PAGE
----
Tuesday, 16 January 2018

A Haunting in Strathalbyn: The Ghost Larrikins

A Haunting in Strathalbyn: The Ghost Larrikins


Before the Magistrates Court in Strathalbyn, 1887, an alleged ghost was put on trial for haunting an alleyway in the town.
 The ghostly offender, who was brought to court after being captured by Corporal Cate, faced Magistrates E. Castle and W Colman, on the charge of Disturbing the Peace.
The previous Wednesday night, a ghost was heard at midnight, wailing down the side alley of several houses. The nearby residents, woken by the strange sound, and a little fearful (these were superstitious times after all!) crept outside for a look.

 One of the residents, Mr Joseph Wesley, armed himself with a dog chain, and made his way outside, then into the laneway. He saw a strange figure, draped in white that suddenly hid in the bushes. Wesley, decided to investigate further, and found the ghost, a young man wearing a puggaree (a thin muslin scarf tied round a sun helmet so as to hang down over the wearer's neck and shield it from the sun.)

The police were called, and after a little investigation, it was revealed that the ghost was none other than local, Ralph Wilson, a young man described as “half-crazy” in court proceedings, and therefore unable to plead for himself.

 Wilson gave up two other young men, who had talked him into playing the ghost. Daniel Bray and J Stephens were both charged with aiding and abetting,

The three young men were very lucky to have received an excellent defense attorney in Mr E. J. tucker, who presented to the court a technicality, which allowed all three young men to walk free from court, but not without a warning from Judge Coleman, who warned them not to be seen in his court again!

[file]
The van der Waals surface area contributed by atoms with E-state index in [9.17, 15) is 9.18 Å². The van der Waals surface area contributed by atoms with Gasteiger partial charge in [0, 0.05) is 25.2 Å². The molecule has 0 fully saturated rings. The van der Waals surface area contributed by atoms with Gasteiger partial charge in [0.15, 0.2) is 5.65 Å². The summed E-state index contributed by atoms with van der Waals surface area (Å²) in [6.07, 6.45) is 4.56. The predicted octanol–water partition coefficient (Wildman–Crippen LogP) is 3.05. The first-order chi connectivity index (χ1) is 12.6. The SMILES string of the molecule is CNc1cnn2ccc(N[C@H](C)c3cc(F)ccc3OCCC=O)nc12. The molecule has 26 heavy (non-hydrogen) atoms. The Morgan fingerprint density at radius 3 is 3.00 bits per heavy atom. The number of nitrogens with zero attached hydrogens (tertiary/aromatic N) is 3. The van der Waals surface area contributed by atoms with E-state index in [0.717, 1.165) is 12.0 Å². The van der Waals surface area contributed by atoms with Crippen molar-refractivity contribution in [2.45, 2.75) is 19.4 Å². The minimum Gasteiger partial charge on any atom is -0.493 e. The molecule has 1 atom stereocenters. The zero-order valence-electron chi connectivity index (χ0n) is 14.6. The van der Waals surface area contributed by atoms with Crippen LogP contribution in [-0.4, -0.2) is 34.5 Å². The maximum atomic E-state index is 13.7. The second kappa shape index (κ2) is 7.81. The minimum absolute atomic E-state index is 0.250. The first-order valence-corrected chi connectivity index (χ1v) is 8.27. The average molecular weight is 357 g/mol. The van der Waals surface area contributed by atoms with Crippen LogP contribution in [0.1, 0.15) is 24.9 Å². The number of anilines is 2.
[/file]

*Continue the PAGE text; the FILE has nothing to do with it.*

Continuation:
...and so, another alleged ghost in Strathalbyn was unmasked!

Researched and written by Allen Tiller.
© 2018 Allen Tiller

1877 'General News.', Southern Argus (Port Elliot, SA : 1866 - 1954), 24 May, p. 2. , viewed 30 Dec 2017, http://nla.gov.au/nla.news-article96886495

1877 'MAGISTRATES' COURT, STRATHALBYN.', Southern Argus (Port Elliot, SA : 1866 - 1954), 31 May, p. 3. , viewed 30 Dec 2017, http://nla.gov.au/nla.news-article96886595

Tuesday, 9 January 2018

A Haunting in Strathalbyn: Glowing Ghosts

A Haunting in Strathalbyn: Glowing Ghosts

In the winter of 1874 and 1875, ghost hunting fever overtook the residents of Strathalbyn, a small hamlet (at the time) 57 km’s southeast of Adelaide, not far from Lake Alexandria.

It all began when Mr W. T. Tregilgas, a local decided to take a short cut through the local cemetery on his early morning walk. Mr Tregilgas witnessed the outline of a woman on the top of an old tombstone. He claimed where the image appeared was dry to the touch, but where it did not appear was wet with early morning dew.

 This sighting led to a national story about the case, and an influx of tourists trying to see the ghost for themselves.

It also led to numerous sightings in the town for many years afterwards.

In the same cemetery, at the same tombstone, a ghostly white figure, luminescent in the fading moon glow was seen laying on its side in the cemetery. The ghost was sighted by a small group of townsfolk, all of whom were far too frightened to enter the cemetery and investigate. The following day, members of the group told all and sundry about their ghostly encounter, while most just scoffed at the suggestion, others became curious.

 The following night a group went to the cemetery, but the spectre did not appear. They kept their nightly vigil, always arriving just before midnight. Only a few nights later, the ghost had reappeared on the same tombstone, again, relaxing, laying on its side, glowing in the pale moonlight.